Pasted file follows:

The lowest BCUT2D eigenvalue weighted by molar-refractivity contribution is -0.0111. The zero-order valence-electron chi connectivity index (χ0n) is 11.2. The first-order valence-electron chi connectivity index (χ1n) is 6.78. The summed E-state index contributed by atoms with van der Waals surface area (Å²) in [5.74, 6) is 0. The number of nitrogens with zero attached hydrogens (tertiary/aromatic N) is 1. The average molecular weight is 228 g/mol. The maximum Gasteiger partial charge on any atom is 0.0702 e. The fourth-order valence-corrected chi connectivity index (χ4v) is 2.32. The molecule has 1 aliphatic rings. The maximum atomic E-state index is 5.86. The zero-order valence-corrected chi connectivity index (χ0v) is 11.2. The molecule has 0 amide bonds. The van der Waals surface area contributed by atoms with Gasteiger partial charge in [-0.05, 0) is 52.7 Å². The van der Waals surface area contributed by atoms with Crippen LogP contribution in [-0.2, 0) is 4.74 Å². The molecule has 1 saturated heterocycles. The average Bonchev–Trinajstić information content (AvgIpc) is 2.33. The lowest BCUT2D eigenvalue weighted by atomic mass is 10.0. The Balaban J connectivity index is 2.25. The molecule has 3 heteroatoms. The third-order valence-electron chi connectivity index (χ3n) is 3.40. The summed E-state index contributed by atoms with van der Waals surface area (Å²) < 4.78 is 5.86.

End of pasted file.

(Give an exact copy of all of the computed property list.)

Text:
The lowest BCUT2D eigenvalue weighted by molar-refractivity contribution is -0.0111. The zero-order valence-electron chi connectivity index (χ0n) is 11.2. The first-order valence-electron chi connectivity index (χ1n) is 6.78. The summed E-state index contributed by atoms with van der Waals surface area (Å²) in [5.74, 6) is 0. The number of nitrogens with zero attached hydrogens (tertiary/aromatic N) is 1. The average molecular weight is 228 g/mol. The maximum Gasteiger partial charge on any atom is 0.0702 e. The fourth-order valence-corrected chi connectivity index (χ4v) is 2.32. The molecule has 1 aliphatic rings. The maximum atomic E-state index is 5.86. The zero-order valence-corrected chi connectivity index (χ0v) is 11.2. The molecule has 0 amide bonds. The van der Waals surface area contributed by atoms with Gasteiger partial charge in [-0.05, 0) is 52.7 Å². The van der Waals surface area contributed by atoms with Crippen LogP contribution in [-0.2, 0) is 4.74 Å². The molecule has 1 saturated heterocycles. The average Bonchev–Trinajstić information content (AvgIpc) is 2.33. The lowest BCUT2D eigenvalue weighted by atomic mass is 10.0. The Balaban J connectivity index is 2.25. The molecule has 3 heteroatoms. The third-order valence-electron chi connectivity index (χ3n) is 3.40. The summed E-state index contributed by atoms with van der Waals surface area (Å²) < 4.78 is 5.86.